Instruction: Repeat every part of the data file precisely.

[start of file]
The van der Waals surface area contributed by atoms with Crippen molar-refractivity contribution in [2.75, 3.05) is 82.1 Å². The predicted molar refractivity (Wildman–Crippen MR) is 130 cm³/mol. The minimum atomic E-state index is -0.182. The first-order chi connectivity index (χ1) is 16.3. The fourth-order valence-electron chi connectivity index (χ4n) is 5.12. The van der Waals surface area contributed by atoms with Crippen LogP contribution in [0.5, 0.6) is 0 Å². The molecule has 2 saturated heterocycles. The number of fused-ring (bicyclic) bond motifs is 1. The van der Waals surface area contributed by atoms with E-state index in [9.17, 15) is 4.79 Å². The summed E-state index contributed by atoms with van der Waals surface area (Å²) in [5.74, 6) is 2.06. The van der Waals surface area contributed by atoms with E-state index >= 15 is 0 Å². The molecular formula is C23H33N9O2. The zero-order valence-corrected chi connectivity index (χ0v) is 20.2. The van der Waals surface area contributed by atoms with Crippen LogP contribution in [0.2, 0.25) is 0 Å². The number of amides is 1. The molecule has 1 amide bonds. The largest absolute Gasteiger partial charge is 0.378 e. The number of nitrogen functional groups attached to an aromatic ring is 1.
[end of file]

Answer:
The van der Waals surface area contributed by atoms with Crippen molar-refractivity contribution in [2.75, 3.05) is 82.1 Å². The predicted molar refractivity (Wildman–Crippen MR) is 130 cm³/mol. The minimum atomic E-state index is -0.182. The first-order chi connectivity index (χ1) is 16.3. The fourth-order valence-electron chi connectivity index (χ4n) is 5.12. The van der Waals surface area contributed by atoms with Crippen LogP contribution in [0.5, 0.6) is 0 Å². The molecule has 2 saturated heterocycles. The number of fused-ring (bicyclic) bond motifs is 1. The van der Waals surface area contributed by atoms with E-state index in [9.17, 15) is 4.79 Å². The summed E-state index contributed by atoms with van der Waals surface area (Å²) in [5.74, 6) is 2.06. The van der Waals surface area contributed by atoms with E-state index >= 15 is 0 Å². The molecular formula is C23H33N9O2. The zero-order valence-corrected chi connectivity index (χ0v) is 20.2. The van der Waals surface area contributed by atoms with Crippen LogP contribution in [0.2, 0.25) is 0 Å². The number of amides is 1. The molecule has 1 amide bonds. The largest absolute Gasteiger partial charge is 0.378 e. The number of nitrogen functional groups attached to an aromatic ring is 1.